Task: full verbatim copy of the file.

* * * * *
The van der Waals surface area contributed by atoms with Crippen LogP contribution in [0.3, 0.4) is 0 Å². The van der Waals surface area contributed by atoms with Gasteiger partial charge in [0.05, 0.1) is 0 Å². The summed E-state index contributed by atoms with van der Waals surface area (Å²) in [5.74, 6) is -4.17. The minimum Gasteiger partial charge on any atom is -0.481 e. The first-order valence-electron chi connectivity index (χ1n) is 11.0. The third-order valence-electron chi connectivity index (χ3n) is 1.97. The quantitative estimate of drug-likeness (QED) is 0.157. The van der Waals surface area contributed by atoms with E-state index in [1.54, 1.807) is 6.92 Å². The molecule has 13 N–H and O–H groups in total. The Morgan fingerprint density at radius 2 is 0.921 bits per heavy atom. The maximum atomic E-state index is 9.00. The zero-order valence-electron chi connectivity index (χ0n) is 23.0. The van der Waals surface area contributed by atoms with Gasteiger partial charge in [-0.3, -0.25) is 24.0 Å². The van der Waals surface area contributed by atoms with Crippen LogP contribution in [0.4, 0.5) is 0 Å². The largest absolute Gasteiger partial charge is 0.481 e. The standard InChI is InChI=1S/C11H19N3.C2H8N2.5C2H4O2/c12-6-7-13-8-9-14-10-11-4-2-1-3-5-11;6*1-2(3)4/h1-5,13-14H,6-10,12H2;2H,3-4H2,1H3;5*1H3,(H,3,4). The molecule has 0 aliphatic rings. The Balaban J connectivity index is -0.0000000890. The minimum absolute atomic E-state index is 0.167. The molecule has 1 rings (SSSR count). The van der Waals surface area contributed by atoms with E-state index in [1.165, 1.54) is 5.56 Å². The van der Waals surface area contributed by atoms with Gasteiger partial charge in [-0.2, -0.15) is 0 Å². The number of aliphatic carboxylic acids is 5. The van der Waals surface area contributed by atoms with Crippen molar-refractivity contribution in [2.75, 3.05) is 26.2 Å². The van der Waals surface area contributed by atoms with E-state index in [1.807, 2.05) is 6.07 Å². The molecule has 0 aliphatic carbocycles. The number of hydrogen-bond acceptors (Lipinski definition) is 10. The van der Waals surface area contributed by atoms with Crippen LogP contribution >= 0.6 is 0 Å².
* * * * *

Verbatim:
The van der Waals surface area contributed by atoms with Crippen LogP contribution in [0.3, 0.4) is 0 Å². The van der Waals surface area contributed by atoms with Gasteiger partial charge in [0.05, 0.1) is 0 Å². The summed E-state index contributed by atoms with van der Waals surface area (Å²) in [5.74, 6) is -4.17. The minimum Gasteiger partial charge on any atom is -0.481 e. The first-order valence-electron chi connectivity index (χ1n) is 11.0. The third-order valence-electron chi connectivity index (χ3n) is 1.97. The quantitative estimate of drug-likeness (QED) is 0.157. The van der Waals surface area contributed by atoms with E-state index in [1.54, 1.807) is 6.92 Å². The molecule has 13 N–H and O–H groups in total. The Morgan fingerprint density at radius 2 is 0.921 bits per heavy atom. The maximum atomic E-state index is 9.00. The zero-order valence-electron chi connectivity index (χ0n) is 23.0. The van der Waals surface area contributed by atoms with Gasteiger partial charge in [-0.3, -0.25) is 24.0 Å². The van der Waals surface area contributed by atoms with Crippen LogP contribution in [0.4, 0.5) is 0 Å². The largest absolute Gasteiger partial charge is 0.481 e. The standard InChI is InChI=1S/C11H19N3.C2H8N2.5C2H4O2/c12-6-7-13-8-9-14-10-11-4-2-1-3-5-11;6*1-2(3)4/h1-5,13-14H,6-10,12H2;2H,3-4H2,1H3;5*1H3,(H,3,4). The molecule has 0 aliphatic rings. The Balaban J connectivity index is -0.0000000890. The minimum absolute atomic E-state index is 0.167. The molecule has 1 rings (SSSR count). The van der Waals surface area contributed by atoms with E-state index in [1.165, 1.54) is 5.56 Å². The van der Waals surface area contributed by atoms with Gasteiger partial charge in [-0.2, -0.15) is 0 Å². The number of aliphatic carboxylic acids is 5. The van der Waals surface area contributed by atoms with Crippen molar-refractivity contribution in [2.75, 3.05) is 26.2 Å². The van der Waals surface area contributed by atoms with E-state index in [1.807, 2.05) is 6.07 Å². The molecule has 0 aliphatic carbocycles. The number of hydrogen-bond acceptors (Lipinski definition) is 10. The van der Waals surface area contributed by atoms with Crippen LogP contribution >= 0.6 is 0 Å².